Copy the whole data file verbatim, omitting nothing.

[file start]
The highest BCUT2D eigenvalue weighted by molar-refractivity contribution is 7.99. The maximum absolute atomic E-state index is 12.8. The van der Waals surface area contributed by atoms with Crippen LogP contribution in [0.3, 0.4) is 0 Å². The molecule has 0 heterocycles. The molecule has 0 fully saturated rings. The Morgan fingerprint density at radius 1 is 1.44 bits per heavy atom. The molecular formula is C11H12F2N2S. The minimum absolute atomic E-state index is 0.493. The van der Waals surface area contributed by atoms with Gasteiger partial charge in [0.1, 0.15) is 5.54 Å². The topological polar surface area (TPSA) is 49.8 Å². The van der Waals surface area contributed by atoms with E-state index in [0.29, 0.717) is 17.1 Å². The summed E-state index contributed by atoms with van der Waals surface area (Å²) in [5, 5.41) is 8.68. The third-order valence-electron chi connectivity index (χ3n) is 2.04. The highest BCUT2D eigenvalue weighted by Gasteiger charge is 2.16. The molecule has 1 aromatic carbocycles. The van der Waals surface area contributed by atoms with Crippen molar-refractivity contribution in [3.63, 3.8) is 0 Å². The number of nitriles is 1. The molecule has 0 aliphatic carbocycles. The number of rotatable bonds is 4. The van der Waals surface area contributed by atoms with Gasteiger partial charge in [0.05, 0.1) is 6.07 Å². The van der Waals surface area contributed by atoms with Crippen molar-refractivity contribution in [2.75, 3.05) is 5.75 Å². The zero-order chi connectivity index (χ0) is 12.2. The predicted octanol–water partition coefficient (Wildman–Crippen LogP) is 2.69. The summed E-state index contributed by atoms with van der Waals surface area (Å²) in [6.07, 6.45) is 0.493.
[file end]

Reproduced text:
The highest BCUT2D eigenvalue weighted by molar-refractivity contribution is 7.99. The maximum absolute atomic E-state index is 12.8. The van der Waals surface area contributed by atoms with Crippen LogP contribution in [0.3, 0.4) is 0 Å². The molecule has 0 heterocycles. The molecule has 0 fully saturated rings. The Morgan fingerprint density at radius 1 is 1.44 bits per heavy atom. The molecular formula is C11H12F2N2S. The minimum absolute atomic E-state index is 0.493. The van der Waals surface area contributed by atoms with Gasteiger partial charge in [0.1, 0.15) is 5.54 Å². The topological polar surface area (TPSA) is 49.8 Å². The van der Waals surface area contributed by atoms with E-state index in [0.29, 0.717) is 17.1 Å². The summed E-state index contributed by atoms with van der Waals surface area (Å²) in [5, 5.41) is 8.68. The third-order valence-electron chi connectivity index (χ3n) is 2.04. The highest BCUT2D eigenvalue weighted by Gasteiger charge is 2.16. The molecule has 1 aromatic carbocycles. The van der Waals surface area contributed by atoms with Crippen molar-refractivity contribution in [3.63, 3.8) is 0 Å². The number of nitriles is 1. The molecule has 0 aliphatic carbocycles. The number of rotatable bonds is 4. The van der Waals surface area contributed by atoms with Gasteiger partial charge in [0.05, 0.1) is 6.07 Å². The van der Waals surface area contributed by atoms with Crippen molar-refractivity contribution in [2.75, 3.05) is 5.75 Å². The zero-order chi connectivity index (χ0) is 12.2. The predicted octanol–water partition coefficient (Wildman–Crippen LogP) is 2.69. The summed E-state index contributed by atoms with van der Waals surface area (Å²) in [6.07, 6.45) is 0.493.